Milburn doesn’t let us down in that regard either, his aching delivery squeezing every ounce of pathos out of the lyrics which find him on the brink of giving up on life, yet stubbornly clinging to the hope that things might turn out fine if he can just hold on a little longer.

The lyrics are profound even before anyone opens their mouth to utter them, but the way in which they’re conveyed by Milburn – halting, contemplative and with full awareness of all of their many emotional sides – definitely bring out their true power here. No matter how old they are, no matter how many people have sung them, he comes across as if they were his own thoughts and feelings being voiced in real time and that’s quite a feat.

Musically it’s no less impressive as his road band, about his third or fourth rendition of The Chickenshackers, show they were up to the task of tackling a more serious song than the usual fare. Billie Smith’s extended opening sax solo is so exquisite that even the great Maxwell Davis behind the board in the studio had to realize that he couldn’t have improved on it one iota. It’s thirty seconds of musical understatement distilled to perfection.

If the group horns in between the stanzas are a little too full, the way in which they hold back during the verses, just hinting at the melodic structure with just the faintest beat provided by Eldeen McIntosh’s drums to keep it moving forward, makes this a masterpiece of minimalist execution.

Some records make you want to shout, others make you want to cry, this one makes you hold your breath until the final notes float into the sky.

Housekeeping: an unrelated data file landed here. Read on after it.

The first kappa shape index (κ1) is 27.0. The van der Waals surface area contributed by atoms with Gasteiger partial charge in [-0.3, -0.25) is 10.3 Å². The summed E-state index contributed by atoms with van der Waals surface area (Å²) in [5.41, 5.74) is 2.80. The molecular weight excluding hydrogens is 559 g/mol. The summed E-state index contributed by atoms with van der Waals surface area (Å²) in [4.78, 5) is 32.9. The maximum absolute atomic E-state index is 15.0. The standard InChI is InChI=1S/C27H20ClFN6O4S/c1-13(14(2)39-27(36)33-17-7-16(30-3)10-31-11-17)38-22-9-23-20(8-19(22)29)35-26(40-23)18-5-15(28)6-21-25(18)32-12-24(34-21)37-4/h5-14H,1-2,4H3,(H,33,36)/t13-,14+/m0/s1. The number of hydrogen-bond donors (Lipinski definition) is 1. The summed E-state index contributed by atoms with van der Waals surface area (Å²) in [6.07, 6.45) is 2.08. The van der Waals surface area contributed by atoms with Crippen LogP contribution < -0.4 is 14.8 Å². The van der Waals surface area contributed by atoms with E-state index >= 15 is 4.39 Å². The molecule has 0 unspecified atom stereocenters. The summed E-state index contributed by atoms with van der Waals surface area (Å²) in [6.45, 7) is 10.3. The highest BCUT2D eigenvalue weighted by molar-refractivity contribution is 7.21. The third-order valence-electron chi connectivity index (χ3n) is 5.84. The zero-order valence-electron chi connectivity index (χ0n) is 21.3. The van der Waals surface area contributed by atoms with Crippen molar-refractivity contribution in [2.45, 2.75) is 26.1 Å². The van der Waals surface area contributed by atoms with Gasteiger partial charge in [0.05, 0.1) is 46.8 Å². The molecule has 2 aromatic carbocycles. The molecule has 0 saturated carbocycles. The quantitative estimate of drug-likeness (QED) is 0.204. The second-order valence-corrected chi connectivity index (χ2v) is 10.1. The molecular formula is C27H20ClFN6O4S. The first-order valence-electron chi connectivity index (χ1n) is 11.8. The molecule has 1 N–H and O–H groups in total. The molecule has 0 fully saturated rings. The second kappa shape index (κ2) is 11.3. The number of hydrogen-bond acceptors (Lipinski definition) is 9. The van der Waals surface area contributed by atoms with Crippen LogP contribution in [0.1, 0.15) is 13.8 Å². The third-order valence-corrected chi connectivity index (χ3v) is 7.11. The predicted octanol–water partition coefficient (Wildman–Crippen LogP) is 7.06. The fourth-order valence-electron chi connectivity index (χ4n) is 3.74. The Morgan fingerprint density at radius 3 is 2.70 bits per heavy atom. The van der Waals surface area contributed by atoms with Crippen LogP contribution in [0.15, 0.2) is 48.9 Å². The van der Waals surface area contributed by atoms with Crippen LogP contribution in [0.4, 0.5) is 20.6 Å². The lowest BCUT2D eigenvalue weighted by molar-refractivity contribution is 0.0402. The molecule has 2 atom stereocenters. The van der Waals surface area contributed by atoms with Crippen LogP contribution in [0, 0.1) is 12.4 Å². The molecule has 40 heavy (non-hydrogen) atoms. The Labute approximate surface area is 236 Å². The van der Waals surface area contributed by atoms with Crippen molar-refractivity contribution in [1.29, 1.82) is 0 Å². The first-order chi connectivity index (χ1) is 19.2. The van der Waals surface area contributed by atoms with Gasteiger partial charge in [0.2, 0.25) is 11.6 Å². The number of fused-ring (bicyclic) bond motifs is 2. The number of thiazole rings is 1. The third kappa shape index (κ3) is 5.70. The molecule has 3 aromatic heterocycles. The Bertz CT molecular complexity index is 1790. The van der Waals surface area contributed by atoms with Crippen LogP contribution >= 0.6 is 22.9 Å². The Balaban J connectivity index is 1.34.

Ease My Worried Mind
Though we started off by saying this might’ve been TOO discreet to make a big impact in rock circles, that doesn’t mean that it wasn’t pulling in listeners with even broader tastes… at least to start with.

The problem was he had competition, as the great Dinah Washington released a concurrent version that took the chart honors, going to #4 on the national charts in late March whereas Milburn’s didn’t enter those at all.

But we see that Milburn’s actually hit the regional charts first, in Los Angeles the last week of February and then going higher in Atlanta (#3) and Louisiana soon after. But Washington’s version soon overtook it, although both were listed together in a long run on the New York charts, and it’s easy to see which had seized the momentum, for long after Milburn’s had faded Washington’s was still riding high on regional charts in June.

Now here’s the rub. Washington recorded hers on January 18th in Los Angeles while Milburn cut his version of Trouble In Mind eleven days later, on January 29th in the same city, so we obviously can’t say she was riding his coattails if she laid hers down first.

But there’s no question that Milburn’s was actually released first, meaning he cut this on his own volition, or else someone at the L.A. studio tipped him or Aladdin off that she’d laid down a version that might make waves.

We might never know the full story – or even if there is a story at all to explain it – but what we DO know is that Amos Milburn’s version is better than even Queen Dinah, his voice more suited to the mixture of optimism and despair and the band much more in tune with that heady emotional stew.

That’s not to say that you should neglect Washington’s reading of it, which is very good, but rather that for once it looks as if the more established genres that Washington belonged to were at fault for holding back an artist who was making a bid to show he was a little deeper than some of rock’s critics would have conceded.

While it doesn’t get widely remembered today this was an ambitious reach that fell just short in terms of sales, which is the way most at the time would think was important, yet it managed to grasp the far more elusive artistic goal that probably holds up better in the long run.


(Visit the Artist page of Amos Milburn for the complete archive of his records reviewed to date)